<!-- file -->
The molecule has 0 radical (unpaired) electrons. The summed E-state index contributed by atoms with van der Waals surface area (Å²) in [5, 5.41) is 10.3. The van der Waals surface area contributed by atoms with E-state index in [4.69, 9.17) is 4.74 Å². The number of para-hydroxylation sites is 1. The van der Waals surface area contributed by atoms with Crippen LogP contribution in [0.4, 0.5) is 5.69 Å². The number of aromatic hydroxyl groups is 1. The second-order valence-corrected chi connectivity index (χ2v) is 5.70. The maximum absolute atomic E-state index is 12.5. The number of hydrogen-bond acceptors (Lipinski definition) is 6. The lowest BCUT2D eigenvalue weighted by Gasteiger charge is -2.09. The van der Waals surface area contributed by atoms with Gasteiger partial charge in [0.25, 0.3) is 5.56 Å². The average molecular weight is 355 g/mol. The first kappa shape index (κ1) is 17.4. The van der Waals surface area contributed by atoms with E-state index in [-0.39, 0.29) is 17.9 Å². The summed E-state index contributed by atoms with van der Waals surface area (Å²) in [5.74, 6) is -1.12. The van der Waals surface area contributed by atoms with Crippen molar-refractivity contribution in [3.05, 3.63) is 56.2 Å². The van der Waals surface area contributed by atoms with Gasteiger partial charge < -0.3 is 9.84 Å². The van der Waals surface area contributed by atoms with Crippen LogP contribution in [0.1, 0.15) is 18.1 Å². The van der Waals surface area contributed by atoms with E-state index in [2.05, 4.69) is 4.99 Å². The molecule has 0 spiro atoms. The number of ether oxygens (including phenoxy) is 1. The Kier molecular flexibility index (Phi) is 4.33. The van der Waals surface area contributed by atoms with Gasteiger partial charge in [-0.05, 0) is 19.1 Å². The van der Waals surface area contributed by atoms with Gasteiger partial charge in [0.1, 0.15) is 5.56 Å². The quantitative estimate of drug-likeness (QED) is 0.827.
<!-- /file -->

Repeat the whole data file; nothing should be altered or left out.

The molecule has 0 radical (unpaired) electrons. The summed E-state index contributed by atoms with van der Waals surface area (Å²) in [5, 5.41) is 10.3. The van der Waals surface area contributed by atoms with E-state index in [4.69, 9.17) is 4.74 Å². The number of para-hydroxylation sites is 1. The van der Waals surface area contributed by atoms with Crippen LogP contribution in [0.4, 0.5) is 5.69 Å². The number of aromatic hydroxyl groups is 1. The second-order valence-corrected chi connectivity index (χ2v) is 5.70. The maximum absolute atomic E-state index is 12.5. The number of hydrogen-bond acceptors (Lipinski definition) is 6. The lowest BCUT2D eigenvalue weighted by Gasteiger charge is -2.09. The van der Waals surface area contributed by atoms with Gasteiger partial charge in [0.25, 0.3) is 5.56 Å². The average molecular weight is 355 g/mol. The first kappa shape index (κ1) is 17.4. The van der Waals surface area contributed by atoms with E-state index in [-0.39, 0.29) is 17.9 Å². The summed E-state index contributed by atoms with van der Waals surface area (Å²) in [5.74, 6) is -1.12. The van der Waals surface area contributed by atoms with Crippen molar-refractivity contribution in [3.05, 3.63) is 56.2 Å². The van der Waals surface area contributed by atoms with Gasteiger partial charge < -0.3 is 9.84 Å². The van der Waals surface area contributed by atoms with Crippen LogP contribution in [0.1, 0.15) is 18.1 Å². The van der Waals surface area contributed by atoms with E-state index in [2.05, 4.69) is 4.99 Å². The molecule has 0 spiro atoms. The number of ether oxygens (including phenoxy) is 1. The Kier molecular flexibility index (Phi) is 4.33. The van der Waals surface area contributed by atoms with Gasteiger partial charge in [-0.05, 0) is 19.1 Å². The van der Waals surface area contributed by atoms with Gasteiger partial charge in [0.1, 0.15) is 5.56 Å². The quantitative estimate of drug-likeness (QED) is 0.827.